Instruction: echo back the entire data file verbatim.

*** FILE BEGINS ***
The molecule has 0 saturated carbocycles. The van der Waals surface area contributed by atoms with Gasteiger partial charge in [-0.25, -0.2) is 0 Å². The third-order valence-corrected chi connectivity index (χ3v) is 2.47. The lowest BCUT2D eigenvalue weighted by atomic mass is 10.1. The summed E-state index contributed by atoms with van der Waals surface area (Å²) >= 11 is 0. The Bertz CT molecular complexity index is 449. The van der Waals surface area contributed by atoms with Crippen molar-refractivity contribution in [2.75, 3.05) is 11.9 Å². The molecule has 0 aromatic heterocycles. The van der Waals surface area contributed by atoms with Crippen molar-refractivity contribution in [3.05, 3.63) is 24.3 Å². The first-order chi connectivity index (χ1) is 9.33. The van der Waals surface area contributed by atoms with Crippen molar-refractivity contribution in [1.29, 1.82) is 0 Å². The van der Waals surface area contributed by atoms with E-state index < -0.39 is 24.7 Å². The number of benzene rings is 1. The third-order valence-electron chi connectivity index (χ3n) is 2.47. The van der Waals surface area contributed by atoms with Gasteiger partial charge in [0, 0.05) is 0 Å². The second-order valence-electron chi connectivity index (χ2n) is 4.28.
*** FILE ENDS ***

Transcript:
The molecule has 0 saturated carbocycles. The van der Waals surface area contributed by atoms with Gasteiger partial charge in [-0.25, -0.2) is 0 Å². The third-order valence-corrected chi connectivity index (χ3v) is 2.47. The lowest BCUT2D eigenvalue weighted by atomic mass is 10.1. The summed E-state index contributed by atoms with van der Waals surface area (Å²) >= 11 is 0. The Bertz CT molecular complexity index is 449. The van der Waals surface area contributed by atoms with Crippen molar-refractivity contribution in [2.75, 3.05) is 11.9 Å². The molecule has 0 aromatic heterocycles. The van der Waals surface area contributed by atoms with Crippen molar-refractivity contribution in [3.05, 3.63) is 24.3 Å². The first-order chi connectivity index (χ1) is 9.33. The van der Waals surface area contributed by atoms with Crippen molar-refractivity contribution in [1.29, 1.82) is 0 Å². The van der Waals surface area contributed by atoms with E-state index < -0.39 is 24.7 Å². The number of benzene rings is 1. The third-order valence-electron chi connectivity index (χ3n) is 2.47. The van der Waals surface area contributed by atoms with Gasteiger partial charge in [0, 0.05) is 0 Å². The second-order valence-electron chi connectivity index (χ2n) is 4.28.